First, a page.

• 8 Years Ago
      This isn't good. If this engine enjoys some success, people who claim to have a V4 under the hood might actually have a clue what they're talking about.
      • 8 Years Ago
      this engine seems like a good idea if your trying to get as much power into a very limited space as possible.
      • 8 Years Ago
      This would allow tiny compacts like the Honda Fit and Toyota Yaris have longitudinal mounting and RWD. I'm not specifically saying those two cars, but cars in that class.
      • 8 Years Ago
      Tim UF wrote, "what bikes besides the Yamaha (Star?) VMax has had a lot of success?"

      Honda has built numerous bikes under the designation VFR of various displacements that have enjoyed great success, especially the VFR 750, 800, 800i, and now the 800 VTEC. The Honda ST1100 and ST1300 (Pan European across the pond) have also been very successful. Honda also used re-tuned versions of the VFR engine in cruisers, like the Honda Magna.

      Yamaha also used a re-tuned version of the V Max engine in the road liner (a cruiser).

      All the preceding have been very successful.

      Now Ducati is selling a replica of its Motorcycle Grand Prix bike, the Desmosedici (sixteen valve) 990, with over 200hp from a 990cc, 90 degree V4. See the following article.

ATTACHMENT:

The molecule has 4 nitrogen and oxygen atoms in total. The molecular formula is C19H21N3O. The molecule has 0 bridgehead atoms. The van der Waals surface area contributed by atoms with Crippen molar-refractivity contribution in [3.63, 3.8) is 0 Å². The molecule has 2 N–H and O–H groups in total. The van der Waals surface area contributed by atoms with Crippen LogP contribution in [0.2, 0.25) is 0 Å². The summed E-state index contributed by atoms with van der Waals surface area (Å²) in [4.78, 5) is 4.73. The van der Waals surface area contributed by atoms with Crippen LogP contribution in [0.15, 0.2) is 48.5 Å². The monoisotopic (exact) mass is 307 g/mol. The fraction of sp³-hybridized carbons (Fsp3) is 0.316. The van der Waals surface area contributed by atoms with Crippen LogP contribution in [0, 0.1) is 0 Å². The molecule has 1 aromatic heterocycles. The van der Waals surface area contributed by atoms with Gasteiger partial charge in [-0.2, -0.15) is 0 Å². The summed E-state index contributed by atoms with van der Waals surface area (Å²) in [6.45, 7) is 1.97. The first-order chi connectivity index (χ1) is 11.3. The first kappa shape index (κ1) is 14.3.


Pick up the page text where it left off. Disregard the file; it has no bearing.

http://www.motorcycle-usa.com/Article_Page.aspx?ArticleID=3358&Page=1

      Yeah, I know. I can't afford it either.
      • 8 Years Ago
      thanks gary for posting this link, also here a link to Wikipedia entry about the V4 http://en.wikipedia.org/wiki/V4

      GM's old 3800 V6 got its origins from a V8 http://en.wikipedia.org/wiki/Buick_V6_engine maybe a V4 derivated from a V6 or V8 engine could lower some costs.
      • 8 Years Ago
      UK/German Ford used a V4 for years in the Corsair and the first Transit. It allowed it to have a longtitudinal mount and a snub nose. (The diesels had an inline 4 and so needed a longer nose.)

      Ford used a V6 long before they had fwd cars. It went into Capris, Granadas, Sierras and Emergency use transits.

      I'm sure that with balancer shafts they could be made shake free.

      Who cares how many cylinders a car has - true a V8 burble sounds nice and a 6 (and a triple) have a nice roar but so long as it starts every time, lasts nearly forever and uses next to no petrol who really cares.

      I'd be happy with a single if it could deliver all of the above!

      Chris
      • 8 Years Ago
      Also, the specs list the 1.6 liter unit as having 72nm of torque = 53 pound feet = inadequate.

      For those than need to convert 1 NM = 0.738 pound feet of torque and 1 KW = 1.34 HP
      • 8 Years Ago
      Is this a shared-journal V4? If so, it'll fire at 0, 90, 360 and 450 degrees (or 0, 270, 360 and 630, which would sound the same). Translation: it'll run like crap and shake like mad.

      A split-journal V4 would run smoother, but then again it would fire every 180 degrees, the same as an I4.